LAW 215: International Law

This guide is for students in Professor Toman's International Law course

Introduction to International Law

LAW 215 is a survey of public international law, including its nature and sources, international legal processes, treaties, and the role of municipal courts and international organizations.

The Nature of International Law

"It is a threadbare old saying that international law is neither international nor law, but a body of rules and usages. Each State can enforce its own rules against its own subjects; but there is no Sheriff or posse comitatus of the world."
Codifying International Law, New York Times, August 13, 1922


International Law is typically divided into two categories:

  • public international law -- law between states/countries, law among states and international organizations -- and
  • private international law, also called coflict of laws.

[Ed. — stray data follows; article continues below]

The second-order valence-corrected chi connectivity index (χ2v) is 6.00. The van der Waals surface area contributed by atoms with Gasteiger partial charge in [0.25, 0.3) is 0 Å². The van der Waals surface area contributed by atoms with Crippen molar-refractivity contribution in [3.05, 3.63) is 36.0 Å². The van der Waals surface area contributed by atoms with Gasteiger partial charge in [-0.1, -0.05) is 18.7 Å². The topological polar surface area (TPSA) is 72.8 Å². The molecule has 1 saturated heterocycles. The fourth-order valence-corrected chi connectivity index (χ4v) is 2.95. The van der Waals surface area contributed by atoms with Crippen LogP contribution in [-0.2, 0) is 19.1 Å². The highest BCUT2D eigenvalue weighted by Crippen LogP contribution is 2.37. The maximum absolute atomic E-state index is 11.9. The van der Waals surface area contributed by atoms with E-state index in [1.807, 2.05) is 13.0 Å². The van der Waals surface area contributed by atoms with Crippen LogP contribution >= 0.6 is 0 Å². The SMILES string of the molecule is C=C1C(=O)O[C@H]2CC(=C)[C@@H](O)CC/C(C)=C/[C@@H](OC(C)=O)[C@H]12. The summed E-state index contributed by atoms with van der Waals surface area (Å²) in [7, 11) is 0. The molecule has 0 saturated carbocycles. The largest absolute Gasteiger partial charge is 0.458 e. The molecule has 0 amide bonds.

For general background information about either/both, try an advanced (or keyword) search in OSCAR for the phrases public international law, private international law, or conflict of laws. Search results will vary if you enclose the phrases in quotation marks.

You can also search by call number: private international law K7060, public international law KZ1100.

Sources of International Law

Article 38 of the Statute of the International Court of Justice lists the sources that the "World Court" will consider when deciding cases brought before it. The Article is often pointed to as an enumeration of the sources of international law.

  • international conventions (treaties)
  • custom
  • general principles of law
     
  • judicial decisions
  • teachings of the most highly qualified publicists

For information about each, see the Heafey Research Guide on International Legal Research.

International Legal Process

"International legal process (ILP) emphasizes understanding how international law works. It concentrates not so much on the exposition of rules and their content as on how international international legal rules are actually used by the makers of foreign policy."
Mary Ellen O'Connell, New International Legal Process, 93 The American Journal of International Law 334 (1999).

Harold Hongju Koh, Why Do Nations Obey International Law? 106 Yale Law Journal 2599 (1997).

Harold Hongju Koh, An Uncommon Lawyer: Tribute to Professor Abram Chayes, 42 Harvard International Law Journal 7 (2001).


Digest of Unted States Practice in International Law

A British Digest of International Law